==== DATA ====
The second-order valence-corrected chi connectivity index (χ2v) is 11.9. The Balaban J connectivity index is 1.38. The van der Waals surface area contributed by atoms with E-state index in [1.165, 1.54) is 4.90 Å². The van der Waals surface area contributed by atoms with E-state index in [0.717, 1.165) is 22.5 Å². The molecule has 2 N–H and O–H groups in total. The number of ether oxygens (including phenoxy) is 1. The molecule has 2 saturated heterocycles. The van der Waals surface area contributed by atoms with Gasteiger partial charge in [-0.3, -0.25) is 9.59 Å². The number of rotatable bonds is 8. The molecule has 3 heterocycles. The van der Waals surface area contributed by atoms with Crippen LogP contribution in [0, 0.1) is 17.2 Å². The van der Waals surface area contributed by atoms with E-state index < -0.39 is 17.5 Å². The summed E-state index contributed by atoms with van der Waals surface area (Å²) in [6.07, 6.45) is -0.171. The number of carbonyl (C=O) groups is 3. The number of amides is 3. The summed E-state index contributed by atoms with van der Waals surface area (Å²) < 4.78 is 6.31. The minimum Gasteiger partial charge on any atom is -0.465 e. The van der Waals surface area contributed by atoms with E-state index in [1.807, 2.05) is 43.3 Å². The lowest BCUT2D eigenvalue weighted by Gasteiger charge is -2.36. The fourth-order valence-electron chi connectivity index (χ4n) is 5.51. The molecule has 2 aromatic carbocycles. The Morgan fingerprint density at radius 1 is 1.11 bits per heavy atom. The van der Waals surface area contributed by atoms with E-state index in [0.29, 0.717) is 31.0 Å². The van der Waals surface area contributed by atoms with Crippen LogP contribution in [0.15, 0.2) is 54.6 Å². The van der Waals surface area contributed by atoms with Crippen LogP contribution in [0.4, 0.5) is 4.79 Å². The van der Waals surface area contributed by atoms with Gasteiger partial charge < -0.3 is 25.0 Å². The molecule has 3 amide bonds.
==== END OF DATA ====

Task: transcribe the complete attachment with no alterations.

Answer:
The second-order valence-corrected chi connectivity index (χ2v) is 11.9. The Balaban J connectivity index is 1.38. The van der Waals surface area contributed by atoms with E-state index in [1.165, 1.54) is 4.90 Å². The van der Waals surface area contributed by atoms with E-state index in [0.717, 1.165) is 22.5 Å². The molecule has 2 N–H and O–H groups in total. The number of ether oxygens (including phenoxy) is 1. The molecule has 2 saturated heterocycles. The van der Waals surface area contributed by atoms with Gasteiger partial charge in [-0.3, -0.25) is 9.59 Å². The number of rotatable bonds is 8. The molecule has 3 heterocycles. The van der Waals surface area contributed by atoms with Crippen LogP contribution in [0, 0.1) is 17.2 Å². The van der Waals surface area contributed by atoms with E-state index < -0.39 is 17.5 Å². The summed E-state index contributed by atoms with van der Waals surface area (Å²) in [6.07, 6.45) is -0.171. The number of carbonyl (C=O) groups is 3. The number of amides is 3. The summed E-state index contributed by atoms with van der Waals surface area (Å²) < 4.78 is 6.31. The minimum Gasteiger partial charge on any atom is -0.465 e. The van der Waals surface area contributed by atoms with E-state index in [1.807, 2.05) is 43.3 Å². The lowest BCUT2D eigenvalue weighted by Gasteiger charge is -2.36. The fourth-order valence-electron chi connectivity index (χ4n) is 5.51. The molecule has 2 aromatic carbocycles. The Morgan fingerprint density at radius 1 is 1.11 bits per heavy atom. The van der Waals surface area contributed by atoms with E-state index in [0.29, 0.717) is 31.0 Å². The van der Waals surface area contributed by atoms with Crippen LogP contribution in [0.15, 0.2) is 54.6 Å². The van der Waals surface area contributed by atoms with Crippen LogP contribution in [0.4, 0.5) is 4.79 Å². The van der Waals surface area contributed by atoms with Gasteiger partial charge < -0.3 is 25.0 Å². The molecule has 3 amide bonds.